28 March 2019

Help on a journey

Myanmar_Jane_main2

Jane travelled to Myanmar in South Asia this month to take part in a conference and meetings about disability and employment. She reflects on the mentoring relationship which took her there.

How was 2010 for you?

For me it was not my best year. Long story short, I found myself suing the large government department I worked for while still working there. The global financial crisis (for which I was not personally responsible) meant my support costs to do a posting I had earned on merit became ‘a problem’. Somehow this translated into me becoming a problem. Such a situation could seriously mess a person up.

To stop that happening, I had to ask two questions:
1. What do I need to stay sane and true to my values?
2. Who could help?

The answer to question 1 was ‘challenge this discrimination’.
One of the answers to question 2 was ‘find a good mentor’.

The thing is that when you are discriminated against, you feel bashed about psychologically and emotionally (with physical symptoms too – insomnia, feeling sick, disassociation etc). So it doesn’t put you in the most confident frame of mind.

So when I came across Vicky Bowman, whose job title was – rather impressively – ‘Director General of Global Economic Issues’, I had to act as if I was confident and fake it, basically! I could tell she would be a fabulous mentor – brilliant mind, great experience (including as Ambassador to Burma), coolly analytical and personally warm and great fun. But I felt downtrodden. Why would such a busy woman want to bother with me? It took all my not very good acting skills to approach Vicky, try to appear relatively normal and ask if she would consider mentoring me. Because I expected her to say no, I had prepared a quick ‘pitch’ explaining how easy, un-time-consuming I would be as a mentee – sending a summary of where I was at plus key questions in advance by email and only requiring short discussions.

I was surprised that Vicky said yes. As a mentor, Vicky offered openness, objectivity and a useful more senior perspective on the situation I was in. These were crucial in enabling me to decide what I could do – what my options were and which one was best for me.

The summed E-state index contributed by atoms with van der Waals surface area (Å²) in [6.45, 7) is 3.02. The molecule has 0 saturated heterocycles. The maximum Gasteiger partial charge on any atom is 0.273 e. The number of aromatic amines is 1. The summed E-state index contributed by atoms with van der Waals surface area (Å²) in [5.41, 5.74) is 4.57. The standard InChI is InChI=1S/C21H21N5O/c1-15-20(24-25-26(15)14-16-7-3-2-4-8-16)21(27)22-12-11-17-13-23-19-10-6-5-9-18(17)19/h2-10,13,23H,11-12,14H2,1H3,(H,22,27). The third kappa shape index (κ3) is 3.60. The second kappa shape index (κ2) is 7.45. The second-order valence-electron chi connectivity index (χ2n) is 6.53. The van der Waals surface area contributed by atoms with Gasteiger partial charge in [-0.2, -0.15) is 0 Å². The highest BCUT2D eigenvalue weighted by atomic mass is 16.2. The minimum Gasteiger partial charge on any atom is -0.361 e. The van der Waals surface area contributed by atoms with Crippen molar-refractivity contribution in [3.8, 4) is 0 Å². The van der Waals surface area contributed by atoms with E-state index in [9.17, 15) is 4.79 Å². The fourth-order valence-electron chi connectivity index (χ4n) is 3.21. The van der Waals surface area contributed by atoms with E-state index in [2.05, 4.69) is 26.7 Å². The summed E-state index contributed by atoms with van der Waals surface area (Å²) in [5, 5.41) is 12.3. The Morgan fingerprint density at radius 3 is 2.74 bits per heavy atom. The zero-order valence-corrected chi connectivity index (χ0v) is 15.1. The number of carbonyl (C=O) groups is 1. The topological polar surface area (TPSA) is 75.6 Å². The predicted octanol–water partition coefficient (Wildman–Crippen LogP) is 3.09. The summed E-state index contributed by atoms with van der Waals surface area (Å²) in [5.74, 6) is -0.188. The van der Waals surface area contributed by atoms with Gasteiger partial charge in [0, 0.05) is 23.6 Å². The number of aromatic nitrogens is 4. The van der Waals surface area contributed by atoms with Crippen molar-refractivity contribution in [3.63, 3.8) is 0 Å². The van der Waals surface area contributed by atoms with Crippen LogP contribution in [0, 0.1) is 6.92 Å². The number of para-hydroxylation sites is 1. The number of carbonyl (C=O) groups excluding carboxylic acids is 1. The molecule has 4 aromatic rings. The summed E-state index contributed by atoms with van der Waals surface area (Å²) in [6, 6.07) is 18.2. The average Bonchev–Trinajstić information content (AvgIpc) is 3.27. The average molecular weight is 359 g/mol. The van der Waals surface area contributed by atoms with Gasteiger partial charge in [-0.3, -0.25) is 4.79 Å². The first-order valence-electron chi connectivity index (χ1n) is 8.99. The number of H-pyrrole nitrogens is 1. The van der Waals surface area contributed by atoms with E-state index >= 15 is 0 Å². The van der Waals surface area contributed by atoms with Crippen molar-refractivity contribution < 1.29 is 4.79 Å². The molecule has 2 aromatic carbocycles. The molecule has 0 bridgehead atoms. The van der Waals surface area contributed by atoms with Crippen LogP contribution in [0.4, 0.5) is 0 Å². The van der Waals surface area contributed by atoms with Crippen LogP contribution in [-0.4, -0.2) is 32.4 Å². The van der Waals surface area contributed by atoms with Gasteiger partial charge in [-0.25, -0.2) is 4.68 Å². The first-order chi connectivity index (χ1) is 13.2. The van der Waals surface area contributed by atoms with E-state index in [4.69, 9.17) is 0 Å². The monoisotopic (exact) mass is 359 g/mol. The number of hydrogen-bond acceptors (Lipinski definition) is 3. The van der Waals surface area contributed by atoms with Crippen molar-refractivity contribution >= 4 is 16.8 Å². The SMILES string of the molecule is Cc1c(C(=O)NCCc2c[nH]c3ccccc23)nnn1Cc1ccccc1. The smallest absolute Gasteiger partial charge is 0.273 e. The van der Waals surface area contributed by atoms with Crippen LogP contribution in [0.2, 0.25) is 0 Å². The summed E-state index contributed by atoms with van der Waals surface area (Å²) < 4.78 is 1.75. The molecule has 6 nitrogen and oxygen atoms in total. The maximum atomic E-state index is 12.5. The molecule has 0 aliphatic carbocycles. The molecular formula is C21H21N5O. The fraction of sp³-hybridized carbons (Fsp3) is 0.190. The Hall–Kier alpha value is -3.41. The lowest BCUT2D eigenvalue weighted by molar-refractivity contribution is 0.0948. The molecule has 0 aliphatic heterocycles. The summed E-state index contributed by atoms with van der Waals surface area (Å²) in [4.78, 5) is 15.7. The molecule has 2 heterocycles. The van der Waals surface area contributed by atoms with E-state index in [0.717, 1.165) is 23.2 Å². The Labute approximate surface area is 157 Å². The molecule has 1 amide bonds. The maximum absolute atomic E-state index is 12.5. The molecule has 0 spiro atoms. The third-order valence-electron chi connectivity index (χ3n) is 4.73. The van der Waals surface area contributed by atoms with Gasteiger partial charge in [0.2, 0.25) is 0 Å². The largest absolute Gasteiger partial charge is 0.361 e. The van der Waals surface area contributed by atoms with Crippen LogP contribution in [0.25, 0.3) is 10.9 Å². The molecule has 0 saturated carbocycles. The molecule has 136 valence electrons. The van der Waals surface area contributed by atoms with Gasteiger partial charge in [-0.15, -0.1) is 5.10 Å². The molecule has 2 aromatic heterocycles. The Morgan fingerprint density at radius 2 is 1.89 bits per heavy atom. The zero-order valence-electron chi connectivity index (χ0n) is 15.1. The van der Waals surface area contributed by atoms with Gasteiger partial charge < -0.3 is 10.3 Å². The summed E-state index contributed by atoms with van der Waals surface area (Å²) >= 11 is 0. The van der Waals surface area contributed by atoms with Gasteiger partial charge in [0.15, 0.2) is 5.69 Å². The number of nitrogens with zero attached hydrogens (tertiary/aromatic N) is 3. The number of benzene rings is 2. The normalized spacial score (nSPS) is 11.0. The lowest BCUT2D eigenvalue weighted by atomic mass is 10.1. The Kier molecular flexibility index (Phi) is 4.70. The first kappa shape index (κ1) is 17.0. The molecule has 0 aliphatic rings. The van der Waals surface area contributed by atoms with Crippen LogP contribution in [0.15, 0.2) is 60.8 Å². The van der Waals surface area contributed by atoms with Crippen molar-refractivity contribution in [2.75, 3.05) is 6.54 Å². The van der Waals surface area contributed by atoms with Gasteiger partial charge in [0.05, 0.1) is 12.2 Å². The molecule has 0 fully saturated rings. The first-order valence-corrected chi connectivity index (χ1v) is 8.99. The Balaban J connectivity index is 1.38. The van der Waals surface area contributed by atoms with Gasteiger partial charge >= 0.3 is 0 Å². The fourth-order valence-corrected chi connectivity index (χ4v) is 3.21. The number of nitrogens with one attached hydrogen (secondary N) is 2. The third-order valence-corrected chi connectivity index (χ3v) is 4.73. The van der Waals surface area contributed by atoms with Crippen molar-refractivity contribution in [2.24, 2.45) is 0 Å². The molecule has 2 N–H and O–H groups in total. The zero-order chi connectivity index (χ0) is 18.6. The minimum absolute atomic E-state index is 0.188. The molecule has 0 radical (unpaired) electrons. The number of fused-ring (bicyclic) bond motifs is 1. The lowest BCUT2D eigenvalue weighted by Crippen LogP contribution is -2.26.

A few months later Vicky decided to go on a secondment from our department. I followed, also initially on secondment. Neither of us returned.

This was a semi-intensive short-term mentoring relationship which focused mainly on how to handle the huge impact of the discrimination and the ongoing tribunal cases I had brought. The relationship had a profoundly positive effect at a time when I was at very high risk.

After leaving the Foreign Office, Vicky and I kept in touch occasionally. In 2013 I started my role at Result CIC. A couple of years later I saw that Vicky had taken the decision to return to Myan mar after her secondment. Her new role – Director of the Myanmar Centre for Responsible Business had a strong human rights focus. I imagined the immense power, energy and skill the Centre could develop under Vicky’s leadership. I was happy that our work coincided more and that I was able to make the occasional connection for Vicky with useful influencers in the UK.

In December 2018 Vicky invited me to take part in MCRB’s second multi-stakeholder forum on employment opportunities for disabled people. Would I like to speak at the event and take part in a panel about coaching for job seekers?

I would.
And I did.

And it was wonderful. There were several ‘shocks of the new’ and salutary reminders of how few rights disabled people have in many other countries. It was also the most fantastic opportunity to learn. I had contact with well over 200 people during one week, had the chance to explain Result CIC’s work and sowed seeds for future co-operation and projects.

So at a professional level this was an incredible experience. But one of the things which touched me the most was a short personal conversation with Vicky herself (the worlds’ busiest person, I think!). She told two other women we were talking to at an International Women’s Day event that ‘Jane doesn’t know that she mentored me’ and that I had been part of the reason she had chosen to make the move into work involving supporting people in minorities including deaf and disabled people. The photo below was taken just after this conversation.


Photo caption: Pictured from left to right: Jane Cordell, Vicky Bowman, Sarah Maguire (lipspeaker) and Zun Mya Mya Htut)

You never know where a conversation – and a request for help - might take you.

Are you looking for support at the moment? Here are a couple of pointers based on my experience:

  • Go with your instinctive response to someone you meet who seems right for you. Research shows that ‘gut feeling’ is actually based on an accumulation of useful experiences.
  • If you don’t feel confident enough to ask for help, fake it and ask anyway.
  • Never shut down a promising relationship. Keep in touch as far as you can.

You never know where it may lead!

The conference made the national news in The Myanmar Times. Read the article here.

 
 
 
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Result CIC works with charities and social enterprises to offer low cost coaching and training to inspire their clients to work on the beliefs which are stopping them going forward in life. Result CIC is dedicated to reaching members of the community who do not normally have the opportunity to receive such training and coaching.  

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